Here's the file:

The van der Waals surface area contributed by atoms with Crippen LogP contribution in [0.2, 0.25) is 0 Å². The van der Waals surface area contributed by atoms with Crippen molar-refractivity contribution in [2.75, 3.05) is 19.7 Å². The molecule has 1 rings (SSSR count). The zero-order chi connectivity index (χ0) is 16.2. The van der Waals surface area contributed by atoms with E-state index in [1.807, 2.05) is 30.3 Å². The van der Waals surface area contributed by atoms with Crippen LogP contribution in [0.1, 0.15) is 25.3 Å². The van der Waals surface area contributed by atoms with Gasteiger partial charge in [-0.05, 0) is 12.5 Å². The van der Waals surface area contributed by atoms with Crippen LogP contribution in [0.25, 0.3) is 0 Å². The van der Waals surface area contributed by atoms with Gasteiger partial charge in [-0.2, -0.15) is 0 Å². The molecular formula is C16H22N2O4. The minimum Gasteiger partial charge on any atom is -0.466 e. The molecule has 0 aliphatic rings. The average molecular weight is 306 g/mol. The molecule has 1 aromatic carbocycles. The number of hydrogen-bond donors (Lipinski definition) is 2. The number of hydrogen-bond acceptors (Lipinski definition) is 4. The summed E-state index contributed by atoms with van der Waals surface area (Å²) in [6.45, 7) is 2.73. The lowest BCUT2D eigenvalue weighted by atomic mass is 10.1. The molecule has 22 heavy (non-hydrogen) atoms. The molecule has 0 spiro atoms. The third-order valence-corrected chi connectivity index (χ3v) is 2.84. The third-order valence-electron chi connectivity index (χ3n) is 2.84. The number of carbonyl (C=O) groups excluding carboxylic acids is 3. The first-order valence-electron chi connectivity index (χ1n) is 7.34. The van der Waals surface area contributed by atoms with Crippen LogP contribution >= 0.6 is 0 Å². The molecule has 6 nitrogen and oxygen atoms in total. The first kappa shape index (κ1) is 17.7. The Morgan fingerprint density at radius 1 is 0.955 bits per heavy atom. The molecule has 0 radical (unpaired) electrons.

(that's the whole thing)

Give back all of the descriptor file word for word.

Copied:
The van der Waals surface area contributed by atoms with Crippen LogP contribution in [0.2, 0.25) is 0 Å². The van der Waals surface area contributed by atoms with Crippen molar-refractivity contribution in [2.75, 3.05) is 19.7 Å². The molecule has 1 rings (SSSR count). The zero-order chi connectivity index (χ0) is 16.2. The van der Waals surface area contributed by atoms with E-state index in [1.807, 2.05) is 30.3 Å². The van der Waals surface area contributed by atoms with Crippen LogP contribution in [0.1, 0.15) is 25.3 Å². The van der Waals surface area contributed by atoms with Gasteiger partial charge in [-0.05, 0) is 12.5 Å². The van der Waals surface area contributed by atoms with Crippen LogP contribution in [0.25, 0.3) is 0 Å². The van der Waals surface area contributed by atoms with Gasteiger partial charge in [-0.2, -0.15) is 0 Å². The molecular formula is C16H22N2O4. The minimum Gasteiger partial charge on any atom is -0.466 e. The molecule has 0 aliphatic rings. The average molecular weight is 306 g/mol. The molecule has 1 aromatic carbocycles. The number of hydrogen-bond donors (Lipinski definition) is 2. The number of hydrogen-bond acceptors (Lipinski definition) is 4. The summed E-state index contributed by atoms with van der Waals surface area (Å²) in [6.45, 7) is 2.73. The lowest BCUT2D eigenvalue weighted by atomic mass is 10.1. The molecule has 22 heavy (non-hydrogen) atoms. The molecule has 0 spiro atoms. The third-order valence-corrected chi connectivity index (χ3v) is 2.84. The third-order valence-electron chi connectivity index (χ3n) is 2.84. The number of carbonyl (C=O) groups excluding carboxylic acids is 3. The first-order valence-electron chi connectivity index (χ1n) is 7.34. The van der Waals surface area contributed by atoms with Crippen LogP contribution >= 0.6 is 0 Å². The molecule has 6 nitrogen and oxygen atoms in total. The first kappa shape index (κ1) is 17.7. The Morgan fingerprint density at radius 1 is 0.955 bits per heavy atom. The molecule has 0 radical (unpaired) electrons.